News & Insights


June 13, 2016

Health Headlines – June 13, 2016


CMS Releases Final Shared Savings Program Rule – On June 6, 2016, CMS issued a final rule (Final Rule) establishing a phased approach for incorporating regional FFS expenditures into calculations for resetting, adjusting, and updating Accountable Care Organizations’ (ACOs’) rebased historical benchmarks for ACOs that continue their participation in the Medicare Shared Savings Program (MSSP) after an initial three-year agreement period.  CMS believes that, as a result of the changes in the Final Rule, the methodology for determining the rebased historical benchmark will reflect an ACO’s performance in relation to other providers in the same regional market, rather than just evaluating the ACO against its own prior performance. The integration of regional factors into calculating ACO benchmarks will begin for second or subsequent agreement periods beginning in 2017. 

For the first agreement period, CMS will continue to establish an ACO’s historical benchmark based on the Parts A and B FFS expenditures for beneficiaries who would have been assigned to the ACO in each of the three years prior to the start of the ACO’s agreement period.  However, the Final Rule revises the methodology for national FFS calculations to use assignable Medicare FFS beneficiaries, rather than all FFS beneficiaries.  This methodology will be applied to (1) all ACOs with agreement periods beginning in 2017 and subsequent years, and (2) to ACOs with 2014, 2015, and 2016 agreement start dates that are in the middle of an agreement period.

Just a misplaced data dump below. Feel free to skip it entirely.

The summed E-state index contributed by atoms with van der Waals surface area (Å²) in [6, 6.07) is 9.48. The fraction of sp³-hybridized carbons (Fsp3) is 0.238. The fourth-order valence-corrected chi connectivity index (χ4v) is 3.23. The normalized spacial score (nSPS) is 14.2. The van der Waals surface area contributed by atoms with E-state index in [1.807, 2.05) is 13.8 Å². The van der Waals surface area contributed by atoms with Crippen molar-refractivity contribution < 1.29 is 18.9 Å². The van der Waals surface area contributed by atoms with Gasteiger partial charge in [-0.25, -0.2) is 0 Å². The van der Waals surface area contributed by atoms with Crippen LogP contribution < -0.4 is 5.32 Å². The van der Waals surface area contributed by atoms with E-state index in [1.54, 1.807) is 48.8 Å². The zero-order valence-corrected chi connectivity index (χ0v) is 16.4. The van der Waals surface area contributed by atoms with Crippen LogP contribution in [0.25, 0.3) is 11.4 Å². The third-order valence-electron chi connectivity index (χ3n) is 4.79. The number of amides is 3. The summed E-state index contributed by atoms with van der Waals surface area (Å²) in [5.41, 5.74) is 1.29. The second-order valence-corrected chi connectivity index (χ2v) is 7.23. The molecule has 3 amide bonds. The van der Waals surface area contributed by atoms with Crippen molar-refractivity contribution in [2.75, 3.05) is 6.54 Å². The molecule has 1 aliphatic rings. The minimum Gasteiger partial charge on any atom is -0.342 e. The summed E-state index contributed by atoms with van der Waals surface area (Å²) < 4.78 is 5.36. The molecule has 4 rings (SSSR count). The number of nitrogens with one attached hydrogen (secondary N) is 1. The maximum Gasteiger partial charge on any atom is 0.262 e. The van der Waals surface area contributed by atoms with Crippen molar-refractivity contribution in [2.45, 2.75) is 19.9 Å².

For second or subsequent agreement periods, CMS is revising its approach for resetting (or rebasing) an ACO’s benchmark for these periods beginning on or after January 1, 2017.  Among other changes, CMS will:

  • Replace the national trend factor with regional trend factors for establishing the ACO’s rebased historical benchmark and remove the adjustment to explicitly account for savings generated under the ACO’s prior agreement period; 

  • Make an adjustment when establishing the ACO’s rebased historical benchmark to reflect a percentage of the difference between the regional FFS expenditures in the ACO’s regional service area and the ACO’s historical expenditures;

  • Annually update the rebased benchmark to account for changes in regional FFS spending, replacing the current update, which is based solely on the absolute amount of projected growth in national FFS spending; and

  • Adjust an ACO’s rebased historical benchmark prior to the start of the performance year, including re-determining the regional adjustment, to account for changes in the ACO’s certified ACO Participant List during the agreement period.

Additionally, the Final Rule adds a participation option to encourage ACOs to transition to performance-based risk arrangements and also develops timeframes and other criteria for reopening shared savings or shared losses under the program.  Pursuant to the Final Rule, re-openings for good cause will be limited to four years.  Re-openings for fraud or similar fault can occur at any time.